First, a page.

Sclerotherapy and laser treatment are two of the most common ways to treat spider veins. Sclerotherapy tends to cost less than laser treatment per session, but overall costs can vary widely.
The two most common treatments for spider veins are sclerotherapy and laser therapy.
Sclerotherapy is the most common method for treating spider veins. It’s a minimally invasive method in which a solution is injected into the affected veins. The next common method is laser treatment. In the United States, one sclerotherapy or laser treatment session costs $300 to $400.
While sclerotherapy is considered less expensive than laser treatment, total costs can vary widely depending on the size of your spider veins and their location.
Here’s what to know about paying for spider vein removal treatment.
According to data from the American Society of Plastic Surgeons, the average cost of sclerotherapy is about $413 per session. The average cost of a laser treatment session is about $312. These figures don’t include costs related to anesthesia, facilities, and other surgeon’s fees.
For most spider veins, you can expect to need at least a couple of sessions of sclerotherapy or laser treatment to make them disappear.
The exact number of sessions needed depends on the size of the spider vein and how far it’s spread. Smaller and more delicate veins, especially those on the face, may only require one or two sessions. Larger veins may need four or more sessions of either sclerotherapy or laser treatment.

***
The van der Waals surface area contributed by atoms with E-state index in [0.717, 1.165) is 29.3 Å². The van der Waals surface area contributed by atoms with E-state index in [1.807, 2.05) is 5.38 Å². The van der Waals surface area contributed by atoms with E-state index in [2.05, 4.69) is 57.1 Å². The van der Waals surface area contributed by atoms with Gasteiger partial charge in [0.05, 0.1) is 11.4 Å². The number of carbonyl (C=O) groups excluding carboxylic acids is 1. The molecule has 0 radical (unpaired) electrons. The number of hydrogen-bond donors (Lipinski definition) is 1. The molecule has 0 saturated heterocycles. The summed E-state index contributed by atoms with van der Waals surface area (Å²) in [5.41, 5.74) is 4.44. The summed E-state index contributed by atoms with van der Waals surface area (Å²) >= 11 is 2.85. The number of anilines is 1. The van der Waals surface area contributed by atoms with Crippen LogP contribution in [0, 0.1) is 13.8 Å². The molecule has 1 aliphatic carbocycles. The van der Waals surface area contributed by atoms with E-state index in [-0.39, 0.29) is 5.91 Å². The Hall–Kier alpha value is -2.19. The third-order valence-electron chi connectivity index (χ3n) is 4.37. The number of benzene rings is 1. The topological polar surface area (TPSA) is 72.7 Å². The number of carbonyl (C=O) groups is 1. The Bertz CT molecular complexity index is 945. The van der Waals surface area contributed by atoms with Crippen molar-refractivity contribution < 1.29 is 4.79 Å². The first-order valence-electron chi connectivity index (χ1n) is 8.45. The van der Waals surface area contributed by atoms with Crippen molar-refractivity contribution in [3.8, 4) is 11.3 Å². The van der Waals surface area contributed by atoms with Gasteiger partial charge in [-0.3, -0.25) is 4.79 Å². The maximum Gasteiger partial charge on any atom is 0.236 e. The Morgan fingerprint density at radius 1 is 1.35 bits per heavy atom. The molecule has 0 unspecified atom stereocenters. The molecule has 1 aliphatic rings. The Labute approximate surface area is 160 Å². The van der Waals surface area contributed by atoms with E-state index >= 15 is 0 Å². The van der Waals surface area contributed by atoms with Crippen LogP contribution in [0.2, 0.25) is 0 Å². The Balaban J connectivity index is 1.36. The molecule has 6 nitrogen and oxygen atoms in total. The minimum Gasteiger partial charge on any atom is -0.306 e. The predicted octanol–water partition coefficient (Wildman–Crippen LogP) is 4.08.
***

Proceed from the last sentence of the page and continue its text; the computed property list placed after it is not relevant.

Talk with your healthcare professional to get an estimate of how many sessions of either sclerotherapy or laser treatment you’ll likely need. Remember that this estimate may change depending on how your spider veins respond to the first treatment.
Spider vein removal is a cosmetic concern, so your insurance likely won’t cover it.
If the veins are large enough to be considered varicose veins, though, they may pose a potential health issue. In that case, your insurance may offer full or partial coverage.
While the internet is full of home remedies for spider veins, from apple cider vinegar to coffee scrubs, there’s no evidence that these approaches are effective for removing spider veins.
There are also numerous at-home laser treatment devices you can purchase. Most of them are geared toward laser hair removal, wrinkles, acne, and hyperpigmentation.
But these at-home devices aren’t as powerful as those used by healthcare professionals. While some people report noticing a mild improvement in the appearance of small spider veins after using these devices, they won’t do much for larger spider veins.
If you do attempt spider vein removal at home with one of these devices, be sure to carefully follow the manufacturer’s instructions to avoid complications like burns, swelling, or discoloration.
On average, spider vein removal costs $300 to $400 per session. You can expect to need one to four sessions of sclerotherapy or one to six sessions of laser treatment to remove the spider veins completely. Keep in mind that larger veins may require additional sessions.